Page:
Some studies have suggested as many as 40-50% of bands will fail, though that still means many patients do well, and centres in Australia have produced much better success rates by providing extensive support to band patients.
The problem, in fact, may not be the procedure itself. Surgeons in public hospitals say many private clinics seem to skimp on the crucial preparation and after-care needed to make any bariatric procedure work. The actual operation makes it harder to over-eat, but major diet, lifestyle and psychological adjustments are also needed.
“It’s very naïve to think that a simple surgical procedure will fix a complex behavioural and genetic and societal problem,” said Teodor Grantcharov, a surgeon at Toronto’s St. Michael’s Hospital.
Beth underwent a medicare-funded bypass operation in Ontario last week, saw an array of health professionals — from pharmacist to psychiatrist — beforehand and has a similar list of appointments for the next year.
‘I had two ER visits, plus the surgery, all at public hospitals. It just takes all the financial weight off of [the clinic]. It’s definitely not fair that taxpayers have to worry about their mess-up’
In contrast, her only prep before the band was implanted was to meet with a clinic sales consultant. Afterward, she had brief visits so the device could be adjusted, a revision surgery and one appointment with a nutritionist whom she said was barely qualified.
When things go really seriously wrong, it seems some clinics are reluctant, or just ill-equipped, to take corrective action.
In a case made public by a disciplinary ruling this February, a patient of the same company and doctor as Beth’s had to visit hospitals repeatedly and be operated on by a different surgeon when her band began to erode dangerously inside her.
At a special “revision clinic” launched four years ago in Edmonton, doctors have since 2010 seen 124 patients who had gastric bands implanted outside of Alberta, the majority at a private clinic in Ontario, the rest in other countries.
The doctors removed about half the bands, and the demand is growing: the number of removals has doubled each year, with 13 devices taken out just in the past four months, said Dr. De Gara.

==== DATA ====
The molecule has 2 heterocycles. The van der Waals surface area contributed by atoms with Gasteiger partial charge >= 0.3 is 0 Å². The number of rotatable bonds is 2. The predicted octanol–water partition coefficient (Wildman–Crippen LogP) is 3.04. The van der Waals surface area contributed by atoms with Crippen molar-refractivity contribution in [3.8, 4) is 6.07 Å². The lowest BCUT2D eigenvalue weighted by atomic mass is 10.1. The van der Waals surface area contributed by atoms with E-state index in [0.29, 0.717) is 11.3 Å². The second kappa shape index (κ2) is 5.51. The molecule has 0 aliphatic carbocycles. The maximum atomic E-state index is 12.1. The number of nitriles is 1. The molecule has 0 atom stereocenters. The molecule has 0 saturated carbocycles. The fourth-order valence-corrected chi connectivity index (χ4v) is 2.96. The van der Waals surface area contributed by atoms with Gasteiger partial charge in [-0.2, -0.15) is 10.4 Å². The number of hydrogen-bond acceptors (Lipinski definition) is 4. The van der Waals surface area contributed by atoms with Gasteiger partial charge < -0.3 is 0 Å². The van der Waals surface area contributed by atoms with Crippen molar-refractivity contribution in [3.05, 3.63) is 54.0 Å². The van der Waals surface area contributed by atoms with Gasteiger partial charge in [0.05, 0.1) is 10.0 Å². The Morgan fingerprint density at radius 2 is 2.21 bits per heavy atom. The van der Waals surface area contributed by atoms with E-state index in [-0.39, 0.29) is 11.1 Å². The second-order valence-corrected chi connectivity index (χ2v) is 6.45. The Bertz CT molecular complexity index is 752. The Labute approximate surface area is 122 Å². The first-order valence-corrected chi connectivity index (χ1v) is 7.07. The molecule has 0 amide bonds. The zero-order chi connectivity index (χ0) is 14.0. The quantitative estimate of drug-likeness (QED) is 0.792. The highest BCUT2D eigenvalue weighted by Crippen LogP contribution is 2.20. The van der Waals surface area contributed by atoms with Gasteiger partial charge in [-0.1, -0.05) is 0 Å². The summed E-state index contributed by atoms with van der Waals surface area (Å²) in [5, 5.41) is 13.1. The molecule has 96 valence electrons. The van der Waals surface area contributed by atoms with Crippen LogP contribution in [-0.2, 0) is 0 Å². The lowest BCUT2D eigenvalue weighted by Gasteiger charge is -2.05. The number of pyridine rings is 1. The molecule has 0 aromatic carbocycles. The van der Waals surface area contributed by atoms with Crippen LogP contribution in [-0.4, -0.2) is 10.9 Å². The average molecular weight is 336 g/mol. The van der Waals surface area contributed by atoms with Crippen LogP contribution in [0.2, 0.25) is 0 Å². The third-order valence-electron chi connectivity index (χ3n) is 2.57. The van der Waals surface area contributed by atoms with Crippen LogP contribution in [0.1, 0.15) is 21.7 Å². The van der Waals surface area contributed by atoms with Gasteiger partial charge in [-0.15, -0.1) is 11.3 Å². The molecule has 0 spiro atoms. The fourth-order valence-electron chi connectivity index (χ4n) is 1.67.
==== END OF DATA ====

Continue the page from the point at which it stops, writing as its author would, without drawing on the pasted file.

A paper published in May by his team estimated the cost to the system of treating 62 patients who had problems after private weight-loss operations in other provinces or countries was $1.8 million.
In Toronto, Dr. Grantcharov said about 10% of the 80-100 bariatric surgeries he does every year are to take out failed bands, the majority implanted at private clinics in Canada.
Illustrating the complex interplay between private and public health-care, revisions of gastric-band operations on Vancouver Island are sometimes done at taxpayer expense by the same specialist who performed the original, private procedure, said Dr. Samaad Malik, a University of British Columbia surgery professor.
Still, if governments dedicated more resources to bariatric surgery, fewer patients would need to seek out the less-comprehensive treatment offered by some private clinics, suggested Dr. Birch.
Ontario did boost its spending on the field in 2009, and Toronto’s Dr. Urbach maintains wait lists are now a thing of the past. Dr. Birch in Alberta is unconvinced, arguing Ontario has “not even touched” the true backlog of patients who need the operation.
In B.C., the College of Physicians and Surgeons has tried instead to bolster the standards of the for-profit clinics. It took the rare step of imposing rules for private weight-loss surgery, requiring that they be offered only as part of a comprehensive weight-loss plan, and that clinics report long-term outcomes.
“It gives patients an option,” said Dr. Heidi Oetter, the regulator’s CEO. “For many people to be told there’s a six-year wait (in the public system) to get a procedure, it’s hardly helpful to them.”
Meanwhile, in some provinces at least, many private-clinic patients are ending up back in the public system.
Beth said she was in so much pain after her band fell apart that she could barely move. Yet it took numerous calls just to reach her surgeon, who finally suggested she go to a local hospital where he had privileges.
He appeared briefly at her bedside days later, she says, admitting the operation had been a “lemon,” but chastising her for making a fuss and stressing she would not get her money back.
Another physician removed the band, at medicare’s expense.
“I had two ER visits, plus the surgery, all done at public hospitals. It just takes all the financial weight off of [the clinic],” she said. “It’s definitely not fair that taxpayers have to worry about their mess-up.”